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Alternate facts, absolute dread: the pandemic sci-fi writers say they couldn't predict

TORONTO — For years they've imagined how a global calamity might unfold.
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TORONTO — For years they've imagined how a global calamity might unfold.

Now, as they watch that very scenario take place in real life with COVID-19, authors of speculative and sci-fi fiction say there are some aspects to this pandemic that take them by surprise.

Canadian author Emily St. John Mandel wrote about a fictional swine flu pandemic that killed much of the world's population in her 2014 novel, "Station Eleven," which has seen a resurgence in sales recently.

She says one dynamic that hadn't crossed her mind before COVID-19 was the dread and denial about the approaching disease that she's experienced in the hard-hit city of New York, where she lives.

"It felt like a very long period of knowing intellectually that this thing was coming, but somehow not quite believing it," says the Brooklyn-based Mandel, who recently published her new novel, "The Glass Hotel."

"It was like this mass failure of imagination, which is really interesting to me."

Mandel has also been surprised by the lack of government preparedness in the U.S.

She feels it's "a dangerous time politically."

"We're in this era of populist leaders, this unsettling landscape of alternate facts, where it's often seemed to me — most explicitly under (U.S. President Donald) Trump, but also in the U.K., and even Australia — this era when reality itself seems somehow subject to debate; this world of alternative facts," says Mandel, who grew up on Denman Island, B.C.

"And I think that's made it much more dangerous than the world of, say, 2003 (with the SARS outbreak) when wherever you stood on the political spectrum, there was at least some kind of consensual reality. You didn't have the president of United States saying that a pandemic was a hoax."

American author Jeff VanderMeer, who has written about environmental issues in previous books and is factoring the current pandemic into his next eco-thriller novel, "Hummingbird Salamander," is also surprised by the political climate.

"As somebody who sometimes writes scenarios set in the future, what I couldn't have anticipated is the high level of stupidity," says VanderMeer, who lives in Tallahassee, Fla.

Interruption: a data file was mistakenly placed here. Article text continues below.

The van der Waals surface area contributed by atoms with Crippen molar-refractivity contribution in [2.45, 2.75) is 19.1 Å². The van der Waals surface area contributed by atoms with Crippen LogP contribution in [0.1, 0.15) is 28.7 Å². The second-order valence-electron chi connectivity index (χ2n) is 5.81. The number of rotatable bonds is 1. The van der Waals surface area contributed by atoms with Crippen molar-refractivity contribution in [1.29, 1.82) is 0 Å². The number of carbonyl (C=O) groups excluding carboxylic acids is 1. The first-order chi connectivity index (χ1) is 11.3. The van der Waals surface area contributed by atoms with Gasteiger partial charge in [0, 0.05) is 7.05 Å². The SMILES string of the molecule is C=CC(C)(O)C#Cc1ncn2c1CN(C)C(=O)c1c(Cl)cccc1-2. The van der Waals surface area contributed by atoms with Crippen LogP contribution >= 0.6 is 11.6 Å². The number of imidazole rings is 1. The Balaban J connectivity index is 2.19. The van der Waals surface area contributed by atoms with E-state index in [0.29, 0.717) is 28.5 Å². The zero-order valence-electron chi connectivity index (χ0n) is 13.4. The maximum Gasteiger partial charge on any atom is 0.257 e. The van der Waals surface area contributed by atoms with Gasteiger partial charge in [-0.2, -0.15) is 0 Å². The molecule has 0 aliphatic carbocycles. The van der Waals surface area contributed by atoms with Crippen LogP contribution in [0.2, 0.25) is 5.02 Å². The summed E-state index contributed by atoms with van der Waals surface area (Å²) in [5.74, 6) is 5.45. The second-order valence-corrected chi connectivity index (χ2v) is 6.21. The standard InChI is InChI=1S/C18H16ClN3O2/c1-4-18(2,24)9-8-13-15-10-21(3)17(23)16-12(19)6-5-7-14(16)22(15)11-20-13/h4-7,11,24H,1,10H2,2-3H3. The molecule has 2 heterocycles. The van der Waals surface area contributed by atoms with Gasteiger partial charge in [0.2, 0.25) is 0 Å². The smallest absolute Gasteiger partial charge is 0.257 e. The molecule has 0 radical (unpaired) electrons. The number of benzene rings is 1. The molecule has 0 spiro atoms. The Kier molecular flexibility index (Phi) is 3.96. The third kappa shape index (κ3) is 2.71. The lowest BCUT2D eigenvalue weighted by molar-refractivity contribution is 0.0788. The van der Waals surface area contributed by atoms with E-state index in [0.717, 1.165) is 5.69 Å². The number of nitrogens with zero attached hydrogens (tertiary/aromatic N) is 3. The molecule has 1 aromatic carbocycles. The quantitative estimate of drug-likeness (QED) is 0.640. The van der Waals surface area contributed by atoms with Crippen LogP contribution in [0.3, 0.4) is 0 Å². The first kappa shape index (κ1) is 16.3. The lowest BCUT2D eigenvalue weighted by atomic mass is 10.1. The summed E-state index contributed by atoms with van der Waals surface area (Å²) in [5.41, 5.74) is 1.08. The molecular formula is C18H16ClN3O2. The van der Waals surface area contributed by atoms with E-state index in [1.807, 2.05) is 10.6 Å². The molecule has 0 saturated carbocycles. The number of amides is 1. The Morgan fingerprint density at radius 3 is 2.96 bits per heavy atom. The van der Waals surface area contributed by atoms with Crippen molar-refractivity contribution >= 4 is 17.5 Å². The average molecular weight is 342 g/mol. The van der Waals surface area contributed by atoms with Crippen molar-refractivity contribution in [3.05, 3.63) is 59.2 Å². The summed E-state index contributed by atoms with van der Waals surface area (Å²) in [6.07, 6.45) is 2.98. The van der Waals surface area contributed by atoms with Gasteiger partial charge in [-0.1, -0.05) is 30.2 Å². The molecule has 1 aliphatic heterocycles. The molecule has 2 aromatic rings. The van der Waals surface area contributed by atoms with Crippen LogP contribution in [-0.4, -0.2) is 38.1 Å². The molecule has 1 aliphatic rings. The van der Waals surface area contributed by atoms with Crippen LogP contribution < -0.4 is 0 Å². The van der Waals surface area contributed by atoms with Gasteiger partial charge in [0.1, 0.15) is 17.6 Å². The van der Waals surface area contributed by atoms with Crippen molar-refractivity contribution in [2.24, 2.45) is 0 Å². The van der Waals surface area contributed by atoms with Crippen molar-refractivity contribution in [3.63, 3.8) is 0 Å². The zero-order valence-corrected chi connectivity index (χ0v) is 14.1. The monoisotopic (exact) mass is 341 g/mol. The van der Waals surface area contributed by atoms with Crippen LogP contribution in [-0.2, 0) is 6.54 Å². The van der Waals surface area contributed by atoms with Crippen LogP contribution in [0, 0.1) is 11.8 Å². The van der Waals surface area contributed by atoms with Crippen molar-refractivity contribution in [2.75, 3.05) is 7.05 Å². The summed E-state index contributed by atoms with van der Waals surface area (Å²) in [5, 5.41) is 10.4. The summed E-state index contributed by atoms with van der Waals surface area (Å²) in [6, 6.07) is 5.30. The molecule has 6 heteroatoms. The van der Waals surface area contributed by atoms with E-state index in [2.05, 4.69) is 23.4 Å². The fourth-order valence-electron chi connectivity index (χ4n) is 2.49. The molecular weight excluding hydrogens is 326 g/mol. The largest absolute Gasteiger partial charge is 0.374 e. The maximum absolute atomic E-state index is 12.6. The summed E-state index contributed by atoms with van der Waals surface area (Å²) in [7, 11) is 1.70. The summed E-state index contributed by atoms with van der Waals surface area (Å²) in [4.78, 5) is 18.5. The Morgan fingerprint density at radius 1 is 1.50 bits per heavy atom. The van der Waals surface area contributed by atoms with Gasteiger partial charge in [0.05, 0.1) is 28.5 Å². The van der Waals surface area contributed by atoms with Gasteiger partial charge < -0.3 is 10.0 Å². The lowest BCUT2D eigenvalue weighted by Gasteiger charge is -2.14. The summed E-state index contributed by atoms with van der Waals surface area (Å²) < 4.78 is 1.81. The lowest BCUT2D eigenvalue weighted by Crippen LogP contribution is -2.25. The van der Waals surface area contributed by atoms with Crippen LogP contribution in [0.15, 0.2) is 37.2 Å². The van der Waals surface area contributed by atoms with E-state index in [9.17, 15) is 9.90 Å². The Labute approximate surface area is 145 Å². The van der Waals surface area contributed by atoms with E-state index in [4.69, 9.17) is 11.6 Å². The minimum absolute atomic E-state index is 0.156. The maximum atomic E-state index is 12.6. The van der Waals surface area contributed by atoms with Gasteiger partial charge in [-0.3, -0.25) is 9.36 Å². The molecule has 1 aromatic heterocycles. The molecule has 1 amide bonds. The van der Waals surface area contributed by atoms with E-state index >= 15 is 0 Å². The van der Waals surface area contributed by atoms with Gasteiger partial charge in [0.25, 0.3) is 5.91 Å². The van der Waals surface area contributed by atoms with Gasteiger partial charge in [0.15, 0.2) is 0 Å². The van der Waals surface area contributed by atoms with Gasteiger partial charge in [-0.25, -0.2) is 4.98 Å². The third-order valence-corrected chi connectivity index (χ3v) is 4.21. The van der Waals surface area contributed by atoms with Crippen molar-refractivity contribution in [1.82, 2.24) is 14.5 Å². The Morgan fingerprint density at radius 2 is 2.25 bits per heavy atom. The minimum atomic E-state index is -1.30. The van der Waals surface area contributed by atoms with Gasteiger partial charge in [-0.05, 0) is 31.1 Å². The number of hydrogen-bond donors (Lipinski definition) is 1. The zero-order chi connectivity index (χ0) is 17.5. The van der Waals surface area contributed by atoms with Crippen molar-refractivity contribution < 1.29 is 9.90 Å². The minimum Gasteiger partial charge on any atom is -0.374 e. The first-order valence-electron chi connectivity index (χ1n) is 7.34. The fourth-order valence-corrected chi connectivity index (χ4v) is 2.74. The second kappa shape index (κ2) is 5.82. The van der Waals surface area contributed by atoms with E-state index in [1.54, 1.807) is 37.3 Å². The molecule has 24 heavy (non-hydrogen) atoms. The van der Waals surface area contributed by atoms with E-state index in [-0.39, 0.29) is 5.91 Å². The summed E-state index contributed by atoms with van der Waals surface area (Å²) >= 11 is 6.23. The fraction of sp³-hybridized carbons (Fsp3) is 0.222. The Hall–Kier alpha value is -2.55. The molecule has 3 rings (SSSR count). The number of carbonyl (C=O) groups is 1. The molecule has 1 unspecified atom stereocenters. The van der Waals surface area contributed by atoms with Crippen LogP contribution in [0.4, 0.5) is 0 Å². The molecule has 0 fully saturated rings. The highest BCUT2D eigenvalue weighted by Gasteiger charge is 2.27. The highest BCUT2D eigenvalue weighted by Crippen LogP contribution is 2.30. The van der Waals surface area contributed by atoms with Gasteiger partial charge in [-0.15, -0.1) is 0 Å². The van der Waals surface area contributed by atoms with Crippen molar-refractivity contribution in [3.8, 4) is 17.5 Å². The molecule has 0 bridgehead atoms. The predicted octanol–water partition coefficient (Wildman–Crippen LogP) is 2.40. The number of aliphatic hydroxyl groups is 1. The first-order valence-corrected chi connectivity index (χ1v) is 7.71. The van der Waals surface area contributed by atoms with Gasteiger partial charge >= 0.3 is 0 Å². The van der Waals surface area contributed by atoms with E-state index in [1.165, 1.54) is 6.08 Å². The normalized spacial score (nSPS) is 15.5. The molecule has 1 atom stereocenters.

"You factor in fake news and stuff, but the actual stupidity coming from the very top is something you can't anticipate and I think increases the stress of it, because you're spending every day parsing through information. 

"So I think it increases a sense of isolation and a sense of the possibility of society becoming very frayed. And it's hard to tell, in your own mind, whether you're being paranoid or whether this is actually accurate. It just makes even the next six months seem completely unpredictable."

VanderMeer says he's been waking up in the middle of the night with a "feeling of a general dread and stress and sadness."

"My fear is that what seems like such a patchwork system would indicate that this is going to linger for a while. That instead of being able to go to back to normal in say, four or five months, it might be 18 months to two years where this just keeps popping up all over the place because we have no national response to it. That seems like the most likely scenario. And that's just simply paralyzing."

Robert Smith? (the question mark is the legal spelling of his surname) is a professor of disease modelling at the University of Ottawa who has written sci-fi fiction dealing with infectious diseases and apocalypses.

He says the biggest surprise to him is how long it's taken for this pandemic to hit, given these things tend to happen every 100 years, and the last one was the Spanish Flu of 1918.

He also finds it strange to watch the pandemic unfold in real time in the Western world, after living in various places in Africa and Asia that often deal with epidemics.

"We're really the anomaly, and it's kind of just been a ticking time bomb. In most other places they know what to do about it."

Smith? feels more contact tracing should be done during COVID-19, and more makeshift hospitals set up in Canada, like other countries have done.

He's now incorporating COVID-19 into one of his next books, which was going to be about diseases anyway.

"Some of what I'm going to write is going to be changed because of the pandemic we currently have," Smith? says.

Fiction writers generally will have a lot to mine from our situation, he adds.

"Between potentially apocalyptic catastrophes, to the psychological effects of people stuck at home and what all that means — there's all kinds of micro changes that can happen."

But Mandel hopes there won't be a huge wave of coronavirus novels that will come out of this time.

"I believe it's hard to write about something that everybody experienced," she says. "We're kind of all going through this, and it would be hard to write a coronavirus novel that was different from all the other coronavirus novels. So that will be a small challenge for writers in the future."

This report by The Canadian Press was first published April 13, 2020.

Victoria Ahearn, The Canadian Press




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